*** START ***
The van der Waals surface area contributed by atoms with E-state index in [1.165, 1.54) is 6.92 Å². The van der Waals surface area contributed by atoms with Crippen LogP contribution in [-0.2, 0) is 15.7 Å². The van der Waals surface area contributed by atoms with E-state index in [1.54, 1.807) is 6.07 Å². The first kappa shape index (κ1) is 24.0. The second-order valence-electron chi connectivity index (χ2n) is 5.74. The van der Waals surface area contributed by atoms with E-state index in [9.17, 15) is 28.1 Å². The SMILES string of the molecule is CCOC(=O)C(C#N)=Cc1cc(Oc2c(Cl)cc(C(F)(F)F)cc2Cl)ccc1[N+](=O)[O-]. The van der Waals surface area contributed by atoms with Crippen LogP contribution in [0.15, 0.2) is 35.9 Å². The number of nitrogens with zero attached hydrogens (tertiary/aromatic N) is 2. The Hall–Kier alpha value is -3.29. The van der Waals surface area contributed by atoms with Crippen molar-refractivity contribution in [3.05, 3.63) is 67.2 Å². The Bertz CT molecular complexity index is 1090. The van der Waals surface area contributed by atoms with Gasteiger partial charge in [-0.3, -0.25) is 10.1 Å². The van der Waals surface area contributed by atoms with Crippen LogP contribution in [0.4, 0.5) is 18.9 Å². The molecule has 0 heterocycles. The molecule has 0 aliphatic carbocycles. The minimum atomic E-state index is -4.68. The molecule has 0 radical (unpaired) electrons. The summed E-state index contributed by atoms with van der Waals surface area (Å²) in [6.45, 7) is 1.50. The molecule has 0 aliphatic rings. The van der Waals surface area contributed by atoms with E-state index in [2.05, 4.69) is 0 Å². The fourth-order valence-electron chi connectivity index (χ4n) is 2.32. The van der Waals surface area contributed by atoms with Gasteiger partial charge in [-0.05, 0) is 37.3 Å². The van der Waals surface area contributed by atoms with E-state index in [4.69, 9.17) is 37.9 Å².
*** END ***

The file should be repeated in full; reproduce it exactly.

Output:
The van der Waals surface area contributed by atoms with E-state index in [1.165, 1.54) is 6.92 Å². The van der Waals surface area contributed by atoms with Crippen LogP contribution in [-0.2, 0) is 15.7 Å². The van der Waals surface area contributed by atoms with E-state index in [1.54, 1.807) is 6.07 Å². The first kappa shape index (κ1) is 24.0. The second-order valence-electron chi connectivity index (χ2n) is 5.74. The van der Waals surface area contributed by atoms with E-state index in [9.17, 15) is 28.1 Å². The SMILES string of the molecule is CCOC(=O)C(C#N)=Cc1cc(Oc2c(Cl)cc(C(F)(F)F)cc2Cl)ccc1[N+](=O)[O-]. The van der Waals surface area contributed by atoms with Crippen LogP contribution in [0.15, 0.2) is 35.9 Å². The number of nitrogens with zero attached hydrogens (tertiary/aromatic N) is 2. The Hall–Kier alpha value is -3.29. The van der Waals surface area contributed by atoms with Crippen molar-refractivity contribution in [3.05, 3.63) is 67.2 Å². The Bertz CT molecular complexity index is 1090. The van der Waals surface area contributed by atoms with Gasteiger partial charge in [-0.3, -0.25) is 10.1 Å². The van der Waals surface area contributed by atoms with Crippen LogP contribution in [0.4, 0.5) is 18.9 Å². The molecule has 0 heterocycles. The molecule has 0 aliphatic carbocycles. The minimum atomic E-state index is -4.68. The molecule has 0 radical (unpaired) electrons. The summed E-state index contributed by atoms with van der Waals surface area (Å²) in [6.45, 7) is 1.50. The molecule has 0 aliphatic rings. The van der Waals surface area contributed by atoms with E-state index in [2.05, 4.69) is 0 Å². The fourth-order valence-electron chi connectivity index (χ4n) is 2.32. The van der Waals surface area contributed by atoms with Gasteiger partial charge in [-0.05, 0) is 37.3 Å². The van der Waals surface area contributed by atoms with E-state index in [4.69, 9.17) is 37.9 Å².